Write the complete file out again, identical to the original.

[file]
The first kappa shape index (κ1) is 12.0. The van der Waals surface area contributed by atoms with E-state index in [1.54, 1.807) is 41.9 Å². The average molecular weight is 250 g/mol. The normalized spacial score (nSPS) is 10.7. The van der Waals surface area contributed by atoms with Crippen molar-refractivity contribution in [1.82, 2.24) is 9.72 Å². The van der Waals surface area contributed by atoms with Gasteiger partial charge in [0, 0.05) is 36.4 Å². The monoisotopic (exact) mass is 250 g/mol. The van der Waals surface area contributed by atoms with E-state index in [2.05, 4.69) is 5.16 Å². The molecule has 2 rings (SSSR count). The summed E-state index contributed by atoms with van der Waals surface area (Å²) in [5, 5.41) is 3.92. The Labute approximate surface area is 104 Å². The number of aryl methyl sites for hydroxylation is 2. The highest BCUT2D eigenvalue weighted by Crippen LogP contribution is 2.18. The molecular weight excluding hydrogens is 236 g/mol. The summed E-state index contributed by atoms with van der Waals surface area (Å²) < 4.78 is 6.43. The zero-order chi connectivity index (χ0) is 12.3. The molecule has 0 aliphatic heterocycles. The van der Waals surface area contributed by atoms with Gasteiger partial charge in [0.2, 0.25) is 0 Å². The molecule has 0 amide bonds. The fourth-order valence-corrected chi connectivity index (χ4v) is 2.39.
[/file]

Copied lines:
The first kappa shape index (κ1) is 12.0. The van der Waals surface area contributed by atoms with E-state index in [1.54, 1.807) is 41.9 Å². The average molecular weight is 250 g/mol. The normalized spacial score (nSPS) is 10.7. The van der Waals surface area contributed by atoms with Crippen molar-refractivity contribution in [1.82, 2.24) is 9.72 Å². The van der Waals surface area contributed by atoms with Gasteiger partial charge in [0, 0.05) is 36.4 Å². The monoisotopic (exact) mass is 250 g/mol. The van der Waals surface area contributed by atoms with E-state index in [2.05, 4.69) is 5.16 Å². The molecule has 2 rings (SSSR count). The summed E-state index contributed by atoms with van der Waals surface area (Å²) in [5, 5.41) is 3.92. The Labute approximate surface area is 104 Å². The number of aryl methyl sites for hydroxylation is 2. The highest BCUT2D eigenvalue weighted by Crippen LogP contribution is 2.18. The molecular weight excluding hydrogens is 236 g/mol. The summed E-state index contributed by atoms with van der Waals surface area (Å²) < 4.78 is 6.43. The zero-order chi connectivity index (χ0) is 12.3. The molecule has 0 aliphatic heterocycles. The van der Waals surface area contributed by atoms with Gasteiger partial charge in [0.2, 0.25) is 0 Å². The molecule has 0 amide bonds. The fourth-order valence-corrected chi connectivity index (χ4v) is 2.39.